Tuesday, December 12, 2006

Heightened political tensions accelerate troubling brain drain

Heightened political tensions accelerate troubling brain drain
By Agence France Presse (AFP)

BEIRUT: Plunged into a fresh political crisis between the anti-Syrian majority government and the opposition led by Hizbullah, the Lebanese people are united in anxiety over the future. Some are determined to pack up and leave. Others are resolved more than ever to stay. "We have never seen this level of brain drain," says Carole Contavelis, director of a headhunting agency in Beirut. "It happened all of a sudden after the summer war" with Israel, adds Contevalis, who launched her agency seven years ago after completing her studies in France. In recent weeks she has seen a growing exodus of educated Lebanese who were once registered with her company and looking for work in Lebanon, but are now leaving, mainly for Arab countries. "Out of 40 candidates in my files who were seeking jobs before the [July-August] war, 30 have today left for foreign countries," she says. A child of Lebanon's Civil War years (1975-90), even Contevalis says she is ready to leave if she finds work abroad. "After the [Civil] War ended, we had new confidence in the country, we came back. But we see today that all these years of war have led us to nothing." Above all, Contevalis says she is "disgusted to see that this country never learns anything from its mistakes."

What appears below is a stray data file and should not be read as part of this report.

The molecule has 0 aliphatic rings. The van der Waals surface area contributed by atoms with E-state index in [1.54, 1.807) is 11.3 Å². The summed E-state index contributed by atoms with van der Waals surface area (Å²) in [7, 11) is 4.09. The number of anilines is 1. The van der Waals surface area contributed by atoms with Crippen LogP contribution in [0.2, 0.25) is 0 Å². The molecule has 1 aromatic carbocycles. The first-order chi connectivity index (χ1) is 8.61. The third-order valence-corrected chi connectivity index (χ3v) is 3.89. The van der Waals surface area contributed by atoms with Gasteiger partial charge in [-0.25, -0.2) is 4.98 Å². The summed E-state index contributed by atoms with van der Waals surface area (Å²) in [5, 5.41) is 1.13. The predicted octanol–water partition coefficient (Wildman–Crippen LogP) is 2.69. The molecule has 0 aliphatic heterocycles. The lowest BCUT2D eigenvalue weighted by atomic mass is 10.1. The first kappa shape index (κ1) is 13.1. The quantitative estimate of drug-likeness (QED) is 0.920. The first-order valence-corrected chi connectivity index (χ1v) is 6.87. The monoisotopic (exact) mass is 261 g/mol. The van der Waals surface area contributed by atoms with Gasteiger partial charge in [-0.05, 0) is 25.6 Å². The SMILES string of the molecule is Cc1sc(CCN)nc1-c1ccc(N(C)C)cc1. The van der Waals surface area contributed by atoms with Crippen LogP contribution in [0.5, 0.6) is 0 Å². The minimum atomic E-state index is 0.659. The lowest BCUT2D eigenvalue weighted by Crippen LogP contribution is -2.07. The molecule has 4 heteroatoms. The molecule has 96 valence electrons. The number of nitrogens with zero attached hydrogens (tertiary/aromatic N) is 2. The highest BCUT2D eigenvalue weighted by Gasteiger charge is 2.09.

Among those who are still determined to stay, many are apprehensive about their future. "We are a mosaic. We will never have a united Lebanon," says Mike, a 62-year-old barber in central Beirut who never sought to leave after his seven siblings trickled to Canada over the past 40 years. "Many people around me want to leave. The first consequence of the crisis has of course been a drain brain," he adds. Mike is determined to stay in Lebanon because, he says, "happiness for me, is here." At the neighboring of American University of Beirut campus, Salam, 21, is planning to leave the country once she completes her dietician studies. "There is unemployment, political instability. There is no future for us in Lebanon," she says. The only obstacle to her plans is her family. "I am a woman. They don't want to let me leave," she adds. At a nearby laboratory, agronomy student Rita, 27, is determined to stay. "Even if I am not well paid, I will stay. Contracts are not stable, and they are only short-term. But one has to try. After all the cycles of war, all will be fine again. It is a cycle," she says. After 10 days of protesting on Downtown Beirut, the opposition camp has warned of other acts of civil disobedience. The Western-backed government has repeatedly urged a return to talks, while Hizbullah has stood firm in its demands for a unity government. - AFP

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